A little while ago I had the opportunity to do some research in German archives. I visited church, city and state archives as well as a state library in Schleswig-Holstein, Germany. I had discovered that one of my ancestors was a Hufner (a farmer who is able to purchase a house and land to cultivate it) in Amt (district) Rendsburg, Schleswig-Holstein. Another ancestor was a shoemaker in the little town of Brügge, Amt Bordesholm, Schleswig-Holstein. From family and church records I already knew their vital dates, but I was interested in information regarding their circumstances.
In the state library I discovered the village history or chronicle (in German: Ortschronik) of Brügge. This is an account of historical events in chronological order, with added pictures, documents and objects. Usually these accounts are not written by scientists but rather by persons who have a special historical interest in the area, such as a school teacher. The materials for an Ortschronik come from archives. The most important ones are church archives. Baptisms, marriages, and deaths as well as remarks made by the priests could provide important clues for the area’s history.
Through the Ortschronik Brügge I discovered that my ancestor, the shoemaker, lived in 1765 in the retirement cottage of Heinrich Rixen. He owned one sheep. He was not in a position to run a farm, therefore he must have been an Inste (somebody renting a room or house) instead of a Hufner. People in lesser positions within the community do not take up much room in village accounts. Nonetheless, I did catch a glimpse of what the life of my ancestor could have been like by looking at the regulations which the Amt Bordesholm issued in 1775 to the villagers of Brügge. For example, paragraph 12 of the document stated that all Käthner, Bödner and Inste had to do garden work at the Amtmann’s (official) yearly for four days. They also had to till the land for the official at certain times. They served as messengers, when official business had to be conveyed to the next village. All villagers had to see that the connecting ways and byways were in good condition. Regulations for other villages can be much more detailed, even mentioning names and what fruit and vegetables had to be contributed. information.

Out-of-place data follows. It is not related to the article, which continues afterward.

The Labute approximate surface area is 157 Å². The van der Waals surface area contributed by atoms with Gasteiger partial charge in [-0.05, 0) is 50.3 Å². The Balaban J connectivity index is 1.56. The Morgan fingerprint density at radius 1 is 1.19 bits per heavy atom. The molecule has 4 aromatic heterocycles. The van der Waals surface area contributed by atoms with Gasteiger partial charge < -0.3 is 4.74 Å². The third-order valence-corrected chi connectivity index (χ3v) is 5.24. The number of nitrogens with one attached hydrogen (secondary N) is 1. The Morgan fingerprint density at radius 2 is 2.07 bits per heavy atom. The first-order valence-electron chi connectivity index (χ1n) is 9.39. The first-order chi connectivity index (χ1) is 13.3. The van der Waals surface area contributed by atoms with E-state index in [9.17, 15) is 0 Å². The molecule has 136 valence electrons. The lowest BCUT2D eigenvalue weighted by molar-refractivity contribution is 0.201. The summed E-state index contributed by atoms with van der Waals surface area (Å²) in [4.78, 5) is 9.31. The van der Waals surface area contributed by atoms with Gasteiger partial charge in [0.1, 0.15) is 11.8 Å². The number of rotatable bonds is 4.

My ancestor, the Hufner, was mentioned in the Ortschronik as one of a successive line of farmers. I found it interesting to read about the income and expenses of a farm at various points, taxes, information about harvests, old measures and coinage, how farmland became free possessions, and an account about the end of collective farming (Feldgemeinschaft) etc.
I found information which I would not have known about my ancestors had it not been for the painstaking work of chroniclers. So, to learn more about what life was like for your German ancestors, check their Ortschronik.